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I’ll Miss You, KV. Hail and Farewell.

My bride has been well-prepared. She woke me up Thursday with a sympathetic face.

“Sorry to say, but I think it’s a national day of mourning.”

“Oh, my. John Wooden?” I’d heard that my 96-year-old coaching hero, the great UCLA basketball guru, had been in hospital, but had left it reasonably well. She shook her head. So it must be, and was, another American icon, the shine from another facet of my mind. “Kurt Vonnegut, then?” She nodded.

[The New York Times obituary is a good one. You may also be interested in a piece I wrote on him just over a year ago. You’ll find it here.)

If I had a stronger journalistic streak in me, I’d have had this written long ago, though I did make a start in February of ’06. I hadn’t heard of the fall he’d had a few weeks ago and of his quick decline, but I’ve been waiting for this news for at least a decade. Finally. Vonnegut was 84. He’d been referring to himself as “an old fart with his Pall Malls” and hacking with every laugh for at least 20 years. He introduced his last novel, 1997’s Timequake, with a muttering prologue about being too old for this sort of thing:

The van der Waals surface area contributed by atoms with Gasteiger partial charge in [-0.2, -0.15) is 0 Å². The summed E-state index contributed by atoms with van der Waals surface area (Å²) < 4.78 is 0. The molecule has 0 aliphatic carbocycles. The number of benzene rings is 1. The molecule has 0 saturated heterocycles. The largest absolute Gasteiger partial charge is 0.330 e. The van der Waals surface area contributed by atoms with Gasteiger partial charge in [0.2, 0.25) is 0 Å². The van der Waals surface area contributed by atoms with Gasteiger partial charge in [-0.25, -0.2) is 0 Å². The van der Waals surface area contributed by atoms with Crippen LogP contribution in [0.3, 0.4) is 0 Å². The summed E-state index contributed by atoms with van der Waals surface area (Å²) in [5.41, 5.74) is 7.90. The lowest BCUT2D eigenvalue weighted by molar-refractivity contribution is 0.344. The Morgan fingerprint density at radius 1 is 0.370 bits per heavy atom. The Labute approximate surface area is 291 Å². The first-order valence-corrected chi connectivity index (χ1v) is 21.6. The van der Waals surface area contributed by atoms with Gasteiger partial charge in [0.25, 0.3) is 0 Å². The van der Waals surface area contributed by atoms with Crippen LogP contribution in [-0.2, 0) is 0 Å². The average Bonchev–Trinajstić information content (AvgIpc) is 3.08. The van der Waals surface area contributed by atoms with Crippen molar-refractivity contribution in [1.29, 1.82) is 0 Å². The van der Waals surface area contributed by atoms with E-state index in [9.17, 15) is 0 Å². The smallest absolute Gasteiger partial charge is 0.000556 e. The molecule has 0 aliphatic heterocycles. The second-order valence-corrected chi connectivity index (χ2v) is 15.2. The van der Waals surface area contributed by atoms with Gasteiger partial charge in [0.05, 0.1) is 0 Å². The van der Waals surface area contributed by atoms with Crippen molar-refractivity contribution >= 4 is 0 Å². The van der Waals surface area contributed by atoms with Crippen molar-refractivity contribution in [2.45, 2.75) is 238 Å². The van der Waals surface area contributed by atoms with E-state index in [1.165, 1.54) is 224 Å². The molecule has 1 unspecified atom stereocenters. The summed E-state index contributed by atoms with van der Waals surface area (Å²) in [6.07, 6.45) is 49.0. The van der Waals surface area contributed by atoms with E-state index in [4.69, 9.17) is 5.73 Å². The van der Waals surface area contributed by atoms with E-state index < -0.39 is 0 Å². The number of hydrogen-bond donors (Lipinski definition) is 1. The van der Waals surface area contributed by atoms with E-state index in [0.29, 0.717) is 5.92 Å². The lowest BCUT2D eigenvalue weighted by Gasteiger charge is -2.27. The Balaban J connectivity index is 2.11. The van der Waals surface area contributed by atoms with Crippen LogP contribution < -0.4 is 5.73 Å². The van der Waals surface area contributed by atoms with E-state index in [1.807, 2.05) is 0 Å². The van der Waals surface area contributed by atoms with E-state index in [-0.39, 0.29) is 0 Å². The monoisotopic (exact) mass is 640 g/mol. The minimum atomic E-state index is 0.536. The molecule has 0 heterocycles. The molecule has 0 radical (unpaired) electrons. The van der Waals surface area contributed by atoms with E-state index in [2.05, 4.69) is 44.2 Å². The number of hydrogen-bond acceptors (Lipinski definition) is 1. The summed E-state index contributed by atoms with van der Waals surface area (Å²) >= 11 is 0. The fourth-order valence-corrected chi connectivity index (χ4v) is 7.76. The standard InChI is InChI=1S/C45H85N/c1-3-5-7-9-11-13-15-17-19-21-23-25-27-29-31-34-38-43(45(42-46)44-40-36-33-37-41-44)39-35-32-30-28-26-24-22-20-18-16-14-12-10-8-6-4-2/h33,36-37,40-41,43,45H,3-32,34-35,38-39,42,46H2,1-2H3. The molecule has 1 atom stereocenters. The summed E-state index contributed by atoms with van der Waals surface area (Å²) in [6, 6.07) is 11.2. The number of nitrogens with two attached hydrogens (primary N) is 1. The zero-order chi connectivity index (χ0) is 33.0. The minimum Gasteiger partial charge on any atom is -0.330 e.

“I had recently turned seventy-three. My mother made it to fifty-two, my father to seventy-two….Johannes Brahms quit composing symphonies when he was fifty-five. Enough! My architect father was sick and tired of architecture when he was fifty-five. Enough! American male novelists have done their best work by then. Enough! Fifty-five is a long time ago for me now. Have pity!”

He was tired. He was A Man Without a Country, his recent and now final non-fiction foray. He still supported social dissent, though he felt it did about as much good “as a banana cream pie”.